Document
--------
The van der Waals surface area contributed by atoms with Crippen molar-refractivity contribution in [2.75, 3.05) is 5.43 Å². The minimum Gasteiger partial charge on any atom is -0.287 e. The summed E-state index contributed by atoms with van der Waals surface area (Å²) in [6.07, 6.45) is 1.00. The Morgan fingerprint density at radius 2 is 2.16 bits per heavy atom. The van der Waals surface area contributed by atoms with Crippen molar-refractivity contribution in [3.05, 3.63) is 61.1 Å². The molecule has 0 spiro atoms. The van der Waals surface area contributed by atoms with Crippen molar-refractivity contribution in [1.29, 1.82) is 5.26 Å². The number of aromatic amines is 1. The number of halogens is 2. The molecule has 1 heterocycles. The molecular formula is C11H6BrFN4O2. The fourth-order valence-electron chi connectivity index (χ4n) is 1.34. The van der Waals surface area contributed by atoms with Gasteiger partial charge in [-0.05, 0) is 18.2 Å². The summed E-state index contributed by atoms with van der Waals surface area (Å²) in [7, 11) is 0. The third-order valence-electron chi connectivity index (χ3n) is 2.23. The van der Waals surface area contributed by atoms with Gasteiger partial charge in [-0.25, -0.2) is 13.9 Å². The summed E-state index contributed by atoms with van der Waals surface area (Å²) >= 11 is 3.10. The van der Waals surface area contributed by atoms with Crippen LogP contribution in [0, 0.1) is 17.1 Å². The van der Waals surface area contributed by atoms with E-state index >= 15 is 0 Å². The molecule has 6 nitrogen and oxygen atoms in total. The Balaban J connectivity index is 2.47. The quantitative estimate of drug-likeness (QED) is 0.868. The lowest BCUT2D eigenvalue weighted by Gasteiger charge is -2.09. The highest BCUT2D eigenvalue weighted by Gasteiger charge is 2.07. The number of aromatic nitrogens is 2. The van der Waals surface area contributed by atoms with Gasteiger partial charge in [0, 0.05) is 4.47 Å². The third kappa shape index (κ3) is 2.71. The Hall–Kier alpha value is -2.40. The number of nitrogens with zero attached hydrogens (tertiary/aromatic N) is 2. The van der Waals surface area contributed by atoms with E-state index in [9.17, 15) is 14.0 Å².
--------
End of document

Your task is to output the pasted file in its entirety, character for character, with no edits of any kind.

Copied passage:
The van der Waals surface area contributed by atoms with Crippen molar-refractivity contribution in [2.75, 3.05) is 5.43 Å². The minimum Gasteiger partial charge on any atom is -0.287 e. The summed E-state index contributed by atoms with van der Waals surface area (Å²) in [6.07, 6.45) is 1.00. The Morgan fingerprint density at radius 2 is 2.16 bits per heavy atom. The van der Waals surface area contributed by atoms with Crippen molar-refractivity contribution in [3.05, 3.63) is 61.1 Å². The molecule has 0 spiro atoms. The van der Waals surface area contributed by atoms with Crippen molar-refractivity contribution in [1.29, 1.82) is 5.26 Å². The number of aromatic amines is 1. The number of halogens is 2. The molecule has 1 heterocycles. The molecular formula is C11H6BrFN4O2. The fourth-order valence-electron chi connectivity index (χ4n) is 1.34. The van der Waals surface area contributed by atoms with Gasteiger partial charge in [-0.05, 0) is 18.2 Å². The summed E-state index contributed by atoms with van der Waals surface area (Å²) in [7, 11) is 0. The third-order valence-electron chi connectivity index (χ3n) is 2.23. The van der Waals surface area contributed by atoms with Gasteiger partial charge in [-0.25, -0.2) is 13.9 Å². The summed E-state index contributed by atoms with van der Waals surface area (Å²) >= 11 is 3.10. The van der Waals surface area contributed by atoms with Crippen LogP contribution in [0, 0.1) is 17.1 Å². The van der Waals surface area contributed by atoms with E-state index >= 15 is 0 Å². The molecule has 6 nitrogen and oxygen atoms in total. The Balaban J connectivity index is 2.47. The quantitative estimate of drug-likeness (QED) is 0.868. The lowest BCUT2D eigenvalue weighted by Gasteiger charge is -2.09. The highest BCUT2D eigenvalue weighted by Gasteiger charge is 2.07. The number of aromatic nitrogens is 2. The van der Waals surface area contributed by atoms with Gasteiger partial charge in [0, 0.05) is 4.47 Å². The third kappa shape index (κ3) is 2.71. The Hall–Kier alpha value is -2.40. The number of nitrogens with zero attached hydrogens (tertiary/aromatic N) is 2. The van der Waals surface area contributed by atoms with E-state index in [9.17, 15) is 14.0 Å².